Relieve Confusion for Clients Who Don’t Speak English

You can comply with and promote fair housing laws by taking steps to avoid misinterpretations during a transaction.

Proper protocols in your business can ensure nothing gets lost in translation when you’re working with clients who don’t speak English. The real estate transaction is already complex and full of opportunities for misunderstandings, but there may be even more obstacles for non-English speaking clients trying to navigate a contract that is in English. The latest “Window to the Law” video from the National Association of REALTORS® highlights best practices for serving non-English speaking customers and how to avoid risks from potentially inaccurate translations.

Misinterpretations can happen, and real estate professionals can be found liable when they do. In one situation, a real estate broker was suspended and had his broker’s license revoked after serving as the interpreter in a transaction. He was accused of misrepresenting the terms of the English-language agreement to French-speaking buyers, NAR Associate Counsel Deanne Rymarowicz explains in the video.

Here are some of her tips for ensuring a smoother transaction when working with Limited English Proficiency (LEP) clients:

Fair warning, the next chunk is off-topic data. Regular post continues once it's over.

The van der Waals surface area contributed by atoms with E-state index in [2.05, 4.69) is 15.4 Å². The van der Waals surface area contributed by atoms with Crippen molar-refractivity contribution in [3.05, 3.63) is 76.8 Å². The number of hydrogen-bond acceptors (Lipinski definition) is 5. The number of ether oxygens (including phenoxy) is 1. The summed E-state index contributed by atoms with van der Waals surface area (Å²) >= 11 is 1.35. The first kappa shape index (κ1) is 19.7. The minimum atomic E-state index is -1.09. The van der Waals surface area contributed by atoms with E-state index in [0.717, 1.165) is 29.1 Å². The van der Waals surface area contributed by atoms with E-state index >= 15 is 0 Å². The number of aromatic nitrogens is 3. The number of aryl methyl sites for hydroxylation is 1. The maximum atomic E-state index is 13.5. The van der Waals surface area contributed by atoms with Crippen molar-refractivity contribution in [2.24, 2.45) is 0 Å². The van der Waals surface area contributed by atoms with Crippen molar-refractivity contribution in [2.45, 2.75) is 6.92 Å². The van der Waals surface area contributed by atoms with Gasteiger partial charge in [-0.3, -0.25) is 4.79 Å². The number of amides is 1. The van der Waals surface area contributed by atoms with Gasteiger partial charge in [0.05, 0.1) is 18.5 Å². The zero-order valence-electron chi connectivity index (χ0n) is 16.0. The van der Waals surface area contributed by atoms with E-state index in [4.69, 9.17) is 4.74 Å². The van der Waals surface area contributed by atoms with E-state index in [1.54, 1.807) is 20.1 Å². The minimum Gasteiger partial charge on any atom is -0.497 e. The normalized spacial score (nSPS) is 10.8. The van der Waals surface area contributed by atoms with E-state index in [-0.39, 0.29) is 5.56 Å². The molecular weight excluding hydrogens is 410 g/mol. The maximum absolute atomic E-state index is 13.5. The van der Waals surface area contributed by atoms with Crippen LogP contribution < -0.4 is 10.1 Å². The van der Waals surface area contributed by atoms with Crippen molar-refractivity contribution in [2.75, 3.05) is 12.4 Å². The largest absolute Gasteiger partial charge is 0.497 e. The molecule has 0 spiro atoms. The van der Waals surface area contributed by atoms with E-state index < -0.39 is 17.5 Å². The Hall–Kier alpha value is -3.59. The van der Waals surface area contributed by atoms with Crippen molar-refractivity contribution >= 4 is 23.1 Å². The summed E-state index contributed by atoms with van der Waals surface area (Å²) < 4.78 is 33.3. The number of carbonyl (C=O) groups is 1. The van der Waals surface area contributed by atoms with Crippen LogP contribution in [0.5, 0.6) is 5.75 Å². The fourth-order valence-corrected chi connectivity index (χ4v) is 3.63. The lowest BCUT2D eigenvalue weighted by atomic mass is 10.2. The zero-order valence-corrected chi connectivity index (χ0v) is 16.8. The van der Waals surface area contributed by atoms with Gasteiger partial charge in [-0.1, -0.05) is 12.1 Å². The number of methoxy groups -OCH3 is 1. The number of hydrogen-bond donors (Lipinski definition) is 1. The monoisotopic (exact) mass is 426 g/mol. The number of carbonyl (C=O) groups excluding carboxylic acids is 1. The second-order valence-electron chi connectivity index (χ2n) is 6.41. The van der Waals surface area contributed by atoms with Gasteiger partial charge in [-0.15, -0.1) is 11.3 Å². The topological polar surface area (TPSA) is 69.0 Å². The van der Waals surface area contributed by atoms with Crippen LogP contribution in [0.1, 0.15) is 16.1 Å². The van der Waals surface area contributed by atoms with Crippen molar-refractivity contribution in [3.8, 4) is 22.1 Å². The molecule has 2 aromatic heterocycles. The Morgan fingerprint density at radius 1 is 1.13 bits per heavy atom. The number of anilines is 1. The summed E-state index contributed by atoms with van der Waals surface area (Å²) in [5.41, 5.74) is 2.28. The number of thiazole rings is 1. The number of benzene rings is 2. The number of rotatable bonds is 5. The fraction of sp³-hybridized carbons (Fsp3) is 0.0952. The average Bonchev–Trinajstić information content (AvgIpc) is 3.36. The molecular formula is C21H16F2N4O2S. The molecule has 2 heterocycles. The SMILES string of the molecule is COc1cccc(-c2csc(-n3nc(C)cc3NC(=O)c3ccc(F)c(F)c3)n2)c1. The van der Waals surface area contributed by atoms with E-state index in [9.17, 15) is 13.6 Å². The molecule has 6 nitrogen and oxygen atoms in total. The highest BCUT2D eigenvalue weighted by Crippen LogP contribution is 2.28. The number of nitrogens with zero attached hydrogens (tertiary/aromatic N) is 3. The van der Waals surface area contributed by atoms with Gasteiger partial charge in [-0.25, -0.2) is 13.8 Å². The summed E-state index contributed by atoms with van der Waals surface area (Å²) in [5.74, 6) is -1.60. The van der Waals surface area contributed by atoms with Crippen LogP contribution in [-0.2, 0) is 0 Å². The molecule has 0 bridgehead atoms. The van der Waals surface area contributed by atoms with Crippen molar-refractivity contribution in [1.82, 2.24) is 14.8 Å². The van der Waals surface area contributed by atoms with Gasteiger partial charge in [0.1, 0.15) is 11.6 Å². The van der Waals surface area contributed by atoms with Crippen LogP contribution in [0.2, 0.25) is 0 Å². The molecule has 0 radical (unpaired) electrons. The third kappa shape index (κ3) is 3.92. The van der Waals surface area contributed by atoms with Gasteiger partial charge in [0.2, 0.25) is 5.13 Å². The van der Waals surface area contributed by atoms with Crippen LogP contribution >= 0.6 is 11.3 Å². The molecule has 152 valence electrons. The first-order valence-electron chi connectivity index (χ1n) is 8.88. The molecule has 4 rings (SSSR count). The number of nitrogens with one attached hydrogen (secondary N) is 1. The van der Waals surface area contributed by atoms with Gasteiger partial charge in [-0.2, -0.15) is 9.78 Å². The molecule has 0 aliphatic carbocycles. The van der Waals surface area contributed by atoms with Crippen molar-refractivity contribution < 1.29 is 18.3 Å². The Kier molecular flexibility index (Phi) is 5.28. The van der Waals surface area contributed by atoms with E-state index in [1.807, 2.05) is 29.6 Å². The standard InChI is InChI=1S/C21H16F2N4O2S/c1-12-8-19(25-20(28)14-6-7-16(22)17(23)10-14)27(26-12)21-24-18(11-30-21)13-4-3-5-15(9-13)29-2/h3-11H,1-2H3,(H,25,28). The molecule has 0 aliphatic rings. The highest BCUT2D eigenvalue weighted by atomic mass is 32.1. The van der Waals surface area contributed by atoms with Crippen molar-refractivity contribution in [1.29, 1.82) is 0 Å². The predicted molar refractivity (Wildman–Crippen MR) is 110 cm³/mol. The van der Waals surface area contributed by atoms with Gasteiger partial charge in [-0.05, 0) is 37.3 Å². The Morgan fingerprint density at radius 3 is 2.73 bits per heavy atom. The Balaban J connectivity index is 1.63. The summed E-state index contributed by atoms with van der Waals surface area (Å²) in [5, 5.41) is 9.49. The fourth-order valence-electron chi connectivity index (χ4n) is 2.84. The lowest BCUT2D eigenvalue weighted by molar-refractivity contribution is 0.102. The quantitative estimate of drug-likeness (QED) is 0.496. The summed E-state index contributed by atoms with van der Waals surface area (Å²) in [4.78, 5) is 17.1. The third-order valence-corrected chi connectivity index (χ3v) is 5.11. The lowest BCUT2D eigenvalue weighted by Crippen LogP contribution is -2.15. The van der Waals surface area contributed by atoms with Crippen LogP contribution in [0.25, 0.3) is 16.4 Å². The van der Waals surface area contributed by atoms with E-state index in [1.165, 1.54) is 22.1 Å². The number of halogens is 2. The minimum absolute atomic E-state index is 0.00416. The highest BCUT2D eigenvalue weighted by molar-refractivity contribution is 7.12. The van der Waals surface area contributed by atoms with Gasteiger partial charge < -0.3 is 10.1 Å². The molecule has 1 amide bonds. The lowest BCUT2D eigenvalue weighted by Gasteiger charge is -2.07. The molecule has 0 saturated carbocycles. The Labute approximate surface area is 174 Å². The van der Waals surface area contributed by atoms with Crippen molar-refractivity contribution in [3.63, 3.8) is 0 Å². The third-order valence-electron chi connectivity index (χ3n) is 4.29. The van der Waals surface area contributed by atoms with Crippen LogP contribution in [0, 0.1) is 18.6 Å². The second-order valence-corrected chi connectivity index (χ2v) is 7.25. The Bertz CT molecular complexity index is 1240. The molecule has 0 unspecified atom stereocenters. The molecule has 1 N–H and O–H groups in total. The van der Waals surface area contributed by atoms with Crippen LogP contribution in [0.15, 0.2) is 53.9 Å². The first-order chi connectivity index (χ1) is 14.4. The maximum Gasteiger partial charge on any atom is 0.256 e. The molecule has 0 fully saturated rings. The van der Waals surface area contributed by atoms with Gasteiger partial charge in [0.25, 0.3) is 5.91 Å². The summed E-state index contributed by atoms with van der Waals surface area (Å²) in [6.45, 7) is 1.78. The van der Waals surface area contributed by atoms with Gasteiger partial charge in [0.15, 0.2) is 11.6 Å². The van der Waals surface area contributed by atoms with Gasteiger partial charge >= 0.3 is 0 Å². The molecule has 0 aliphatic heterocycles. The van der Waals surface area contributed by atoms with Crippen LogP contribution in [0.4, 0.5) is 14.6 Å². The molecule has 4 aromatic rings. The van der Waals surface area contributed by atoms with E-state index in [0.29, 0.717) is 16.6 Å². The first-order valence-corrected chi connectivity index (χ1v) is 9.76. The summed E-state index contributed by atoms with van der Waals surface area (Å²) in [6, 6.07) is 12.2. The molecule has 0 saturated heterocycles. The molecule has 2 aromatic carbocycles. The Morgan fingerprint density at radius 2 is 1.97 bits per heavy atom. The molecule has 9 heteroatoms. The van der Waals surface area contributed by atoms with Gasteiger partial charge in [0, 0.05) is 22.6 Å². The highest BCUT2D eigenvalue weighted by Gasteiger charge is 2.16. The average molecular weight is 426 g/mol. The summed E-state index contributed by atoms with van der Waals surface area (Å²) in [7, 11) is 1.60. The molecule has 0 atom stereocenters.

• Use a translator. Be skeptical of Google Translate or other automated translation tools. “Even if you are fluent in the other languages, consider using a third party to translate documents for the client,” Rymarowicz suggests.
  • Put it in writing. Use an interpreter or translator agreement, which should establish who will serve as the client’s interpreter, their relationship to the client and whether they will assist the client through the entire transaction or part of it, such as closing or the home inspection, Rymarowicz says. “The agreement should also disclaim any broker liability for incorrect translations,” she adds.
  • Find extra resources. For example, the EPA already offers translations of its Lead-Based Paint Disclosure, which is available in 11 languages. Fannie Mae provides translations of its essential loan forms in five languages. Many state and local REALTOR® associations offer translated copies of key forms and contracts. NAR en Español offers Spanish-language resources for home sellers and buyers.
  • Ensure understanding. “If a contract is translated, ensure that the LEP client understands that the translation is only provided to facilitate their understanding and that the transaction will be governed by the English documents,” says Rymarowicz.

Source: REALTOR® Magazine